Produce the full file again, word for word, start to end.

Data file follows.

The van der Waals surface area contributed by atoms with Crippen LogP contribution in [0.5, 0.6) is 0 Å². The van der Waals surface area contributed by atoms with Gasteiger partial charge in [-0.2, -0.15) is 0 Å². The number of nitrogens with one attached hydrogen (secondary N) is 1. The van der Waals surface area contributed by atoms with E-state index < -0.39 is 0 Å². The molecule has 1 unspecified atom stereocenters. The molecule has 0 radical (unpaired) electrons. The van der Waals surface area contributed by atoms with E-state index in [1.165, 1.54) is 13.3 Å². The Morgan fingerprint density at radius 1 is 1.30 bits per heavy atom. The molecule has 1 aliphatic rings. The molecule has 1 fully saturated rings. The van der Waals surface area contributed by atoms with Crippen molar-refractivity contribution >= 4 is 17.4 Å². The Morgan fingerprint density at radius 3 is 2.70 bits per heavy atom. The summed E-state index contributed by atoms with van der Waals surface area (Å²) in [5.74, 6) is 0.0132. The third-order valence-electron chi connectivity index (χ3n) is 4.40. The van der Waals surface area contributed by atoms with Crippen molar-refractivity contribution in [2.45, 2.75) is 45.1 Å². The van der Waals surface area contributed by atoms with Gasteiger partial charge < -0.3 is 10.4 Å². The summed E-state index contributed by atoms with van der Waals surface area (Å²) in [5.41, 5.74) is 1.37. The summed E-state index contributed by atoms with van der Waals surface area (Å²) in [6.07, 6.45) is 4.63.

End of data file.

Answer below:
The van der Waals surface area contributed by atoms with Crippen LogP contribution in [0.5, 0.6) is 0 Å². The van der Waals surface area contributed by atoms with Gasteiger partial charge in [-0.2, -0.15) is 0 Å². The number of nitrogens with one attached hydrogen (secondary N) is 1. The van der Waals surface area contributed by atoms with E-state index < -0.39 is 0 Å². The molecule has 1 unspecified atom stereocenters. The molecule has 0 radical (unpaired) electrons. The van der Waals surface area contributed by atoms with E-state index in [1.165, 1.54) is 13.3 Å². The Morgan fingerprint density at radius 1 is 1.30 bits per heavy atom. The molecule has 1 aliphatic rings. The molecule has 1 fully saturated rings. The van der Waals surface area contributed by atoms with Crippen molar-refractivity contribution >= 4 is 17.4 Å². The Morgan fingerprint density at radius 3 is 2.70 bits per heavy atom. The summed E-state index contributed by atoms with van der Waals surface area (Å²) in [5.74, 6) is 0.0132. The third-order valence-electron chi connectivity index (χ3n) is 4.40. The van der Waals surface area contributed by atoms with Crippen molar-refractivity contribution in [2.45, 2.75) is 45.1 Å². The van der Waals surface area contributed by atoms with Gasteiger partial charge < -0.3 is 10.4 Å². The summed E-state index contributed by atoms with van der Waals surface area (Å²) in [5.41, 5.74) is 1.37. The summed E-state index contributed by atoms with van der Waals surface area (Å²) in [6.07, 6.45) is 4.63.